Is there some space within which we can discuss ideas like evil without someone snorting, “bloody religion, they’re all paedophiles” or someone else saying “unbeliever, confess your sins and be redeemed” [though naturally I have a personal preference for the latter]?
Some people, when they saw evil, as in Eichmann, have noted the terrifying banality of this force. Preceding some evil act is almost always this indifference to the suffering of the victim and there are always victims, though it can’t always be readily seen.
For example, inducing young children into the cycle of sex and drugs at an early age – Cameron now wants schools to show them porn – fits every definition of evil that used to be about before they were abandoned.
Always it is sugar-coated, hidden behind a facade of dogooding – Cameron might think he is doing good or he might know exactly the evil he is introducing – has he ever thought children might just be left alone to grow up and their parents decide how and when?
In every impossible demand of tickbox employers, wanting PhDs to clean shops [greed], in every HR department and what they have perpetrated [greed, tickbox mindlessness], in the most innocuous seeming places, is this force. It is antithetical to reasonableness, sense of proportion, discretion – all good traits.
Pete McAdam has a simple post up and yet surprisingly effective – it’s the pic top left. There’s a line where a sense humour moves into other territory and it might not even be precisely the line in the pic. Who’s to say where that line is – it’s not unlike alcohol – wonderful elixir but then you look at alcoholics and it’s crossed a line at some point.
Personally, I think the line is when the person can’t discern between something simply funny and something more. And let’s turn it around and look at it from the point of view of evil itself – is it likely to be presented in a non-enticing way? Obviously not – it’s done in a light, frivolous way so that anyone who objects can be told, “Oh get a life, for crying out loud.” It always provides catchphrases for its perpetuation, it has put-downs for its detractors.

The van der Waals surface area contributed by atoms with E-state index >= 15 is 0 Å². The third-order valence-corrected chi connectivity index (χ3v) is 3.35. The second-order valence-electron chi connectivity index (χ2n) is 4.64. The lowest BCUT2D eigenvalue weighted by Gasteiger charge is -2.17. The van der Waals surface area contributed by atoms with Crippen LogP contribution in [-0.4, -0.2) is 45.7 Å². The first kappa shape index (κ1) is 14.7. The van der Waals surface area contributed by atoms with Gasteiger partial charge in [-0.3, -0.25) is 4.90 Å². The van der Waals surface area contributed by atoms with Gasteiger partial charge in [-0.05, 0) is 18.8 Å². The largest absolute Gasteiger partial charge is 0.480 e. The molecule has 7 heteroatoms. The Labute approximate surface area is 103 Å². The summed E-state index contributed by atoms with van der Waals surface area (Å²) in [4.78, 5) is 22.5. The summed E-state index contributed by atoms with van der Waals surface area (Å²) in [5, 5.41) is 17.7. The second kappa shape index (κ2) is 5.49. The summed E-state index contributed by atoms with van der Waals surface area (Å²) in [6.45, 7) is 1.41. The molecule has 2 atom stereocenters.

Thus, objecting to gay “marriage” is “homophobic”, being concerned about Muslim action is “racist”. People are exhorted to look down, with a mixture of disgust and anger, on people like us who bring these things up. The disgust and anger though should rightly be for those pushing these things – the Pushers and the Facilitators.
Facilitators – ordinarily good people who do or say nothing in this instance [see Burke].
WW2 – both fear and patriotism combined allowed those ordinary people to gas Jews. That and a deep hatred for them and where did that hatred come from? Back to the building analogy and the PTB picking away at the seams which they know are weak, which can fall apart instantly. Between men and women for example, two different species.
All this from a coffee mug? Isn’t there some saying about “from small acorns …” Everything starts somewhere.
Filed under: Religion & Philosophy